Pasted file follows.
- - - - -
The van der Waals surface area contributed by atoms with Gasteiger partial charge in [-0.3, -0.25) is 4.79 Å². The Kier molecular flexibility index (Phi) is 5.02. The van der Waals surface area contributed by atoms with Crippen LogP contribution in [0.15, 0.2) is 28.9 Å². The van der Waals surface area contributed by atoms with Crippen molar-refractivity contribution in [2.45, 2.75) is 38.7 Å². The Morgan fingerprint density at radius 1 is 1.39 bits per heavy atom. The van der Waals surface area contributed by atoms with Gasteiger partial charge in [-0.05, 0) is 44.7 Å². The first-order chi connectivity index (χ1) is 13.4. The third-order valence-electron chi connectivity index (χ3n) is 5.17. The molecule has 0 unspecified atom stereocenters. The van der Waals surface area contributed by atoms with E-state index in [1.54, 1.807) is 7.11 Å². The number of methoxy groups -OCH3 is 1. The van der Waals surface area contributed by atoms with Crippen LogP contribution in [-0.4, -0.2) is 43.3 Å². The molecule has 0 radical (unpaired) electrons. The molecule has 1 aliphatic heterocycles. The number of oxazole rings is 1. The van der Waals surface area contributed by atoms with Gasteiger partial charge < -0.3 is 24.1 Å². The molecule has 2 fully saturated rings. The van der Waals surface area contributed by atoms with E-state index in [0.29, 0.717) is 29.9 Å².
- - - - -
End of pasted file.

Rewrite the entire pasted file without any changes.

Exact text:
The van der Waals surface area contributed by atoms with Gasteiger partial charge in [-0.3, -0.25) is 4.79 Å². The Kier molecular flexibility index (Phi) is 5.02. The van der Waals surface area contributed by atoms with Crippen LogP contribution in [0.15, 0.2) is 28.9 Å². The van der Waals surface area contributed by atoms with Crippen molar-refractivity contribution in [2.45, 2.75) is 38.7 Å². The Morgan fingerprint density at radius 1 is 1.39 bits per heavy atom. The van der Waals surface area contributed by atoms with Gasteiger partial charge in [-0.05, 0) is 44.7 Å². The first-order chi connectivity index (χ1) is 13.4. The third-order valence-electron chi connectivity index (χ3n) is 5.17. The molecule has 0 unspecified atom stereocenters. The van der Waals surface area contributed by atoms with E-state index in [1.54, 1.807) is 7.11 Å². The number of methoxy groups -OCH3 is 1. The van der Waals surface area contributed by atoms with Crippen LogP contribution in [-0.4, -0.2) is 43.3 Å². The molecule has 0 radical (unpaired) electrons. The molecule has 1 aliphatic heterocycles. The number of oxazole rings is 1. The van der Waals surface area contributed by atoms with Gasteiger partial charge < -0.3 is 24.1 Å². The molecule has 2 fully saturated rings. The van der Waals surface area contributed by atoms with E-state index in [0.29, 0.717) is 29.9 Å².